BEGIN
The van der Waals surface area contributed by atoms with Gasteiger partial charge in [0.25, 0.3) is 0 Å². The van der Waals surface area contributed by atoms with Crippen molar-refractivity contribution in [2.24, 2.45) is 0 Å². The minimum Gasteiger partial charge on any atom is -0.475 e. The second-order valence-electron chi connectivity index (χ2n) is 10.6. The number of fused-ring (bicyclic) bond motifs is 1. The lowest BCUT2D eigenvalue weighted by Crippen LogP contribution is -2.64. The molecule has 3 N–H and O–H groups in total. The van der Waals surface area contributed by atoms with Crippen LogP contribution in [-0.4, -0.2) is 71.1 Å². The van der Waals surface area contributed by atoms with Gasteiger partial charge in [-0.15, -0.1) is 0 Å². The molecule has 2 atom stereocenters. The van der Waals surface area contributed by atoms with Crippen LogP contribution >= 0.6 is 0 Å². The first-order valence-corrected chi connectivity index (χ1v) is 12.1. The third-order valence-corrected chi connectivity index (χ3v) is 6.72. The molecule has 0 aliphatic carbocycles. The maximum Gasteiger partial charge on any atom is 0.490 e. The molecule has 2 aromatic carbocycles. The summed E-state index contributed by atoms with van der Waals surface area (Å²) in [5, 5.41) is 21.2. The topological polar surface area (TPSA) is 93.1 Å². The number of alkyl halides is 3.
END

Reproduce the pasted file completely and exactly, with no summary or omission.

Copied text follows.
The van der Waals surface area contributed by atoms with Gasteiger partial charge in [0.25, 0.3) is 0 Å². The van der Waals surface area contributed by atoms with Crippen molar-refractivity contribution in [2.24, 2.45) is 0 Å². The minimum Gasteiger partial charge on any atom is -0.475 e. The second-order valence-electron chi connectivity index (χ2n) is 10.6. The number of fused-ring (bicyclic) bond motifs is 1. The lowest BCUT2D eigenvalue weighted by Crippen LogP contribution is -2.64. The molecule has 3 N–H and O–H groups in total. The van der Waals surface area contributed by atoms with Crippen LogP contribution in [-0.4, -0.2) is 71.1 Å². The van der Waals surface area contributed by atoms with Gasteiger partial charge in [-0.15, -0.1) is 0 Å². The molecule has 2 atom stereocenters. The van der Waals surface area contributed by atoms with Crippen LogP contribution >= 0.6 is 0 Å². The first-order valence-corrected chi connectivity index (χ1v) is 12.1. The third-order valence-corrected chi connectivity index (χ3v) is 6.72. The molecule has 0 aliphatic carbocycles. The maximum Gasteiger partial charge on any atom is 0.490 e. The molecule has 2 aromatic carbocycles. The summed E-state index contributed by atoms with van der Waals surface area (Å²) in [5, 5.41) is 21.2. The topological polar surface area (TPSA) is 93.1 Å². The number of alkyl halides is 3.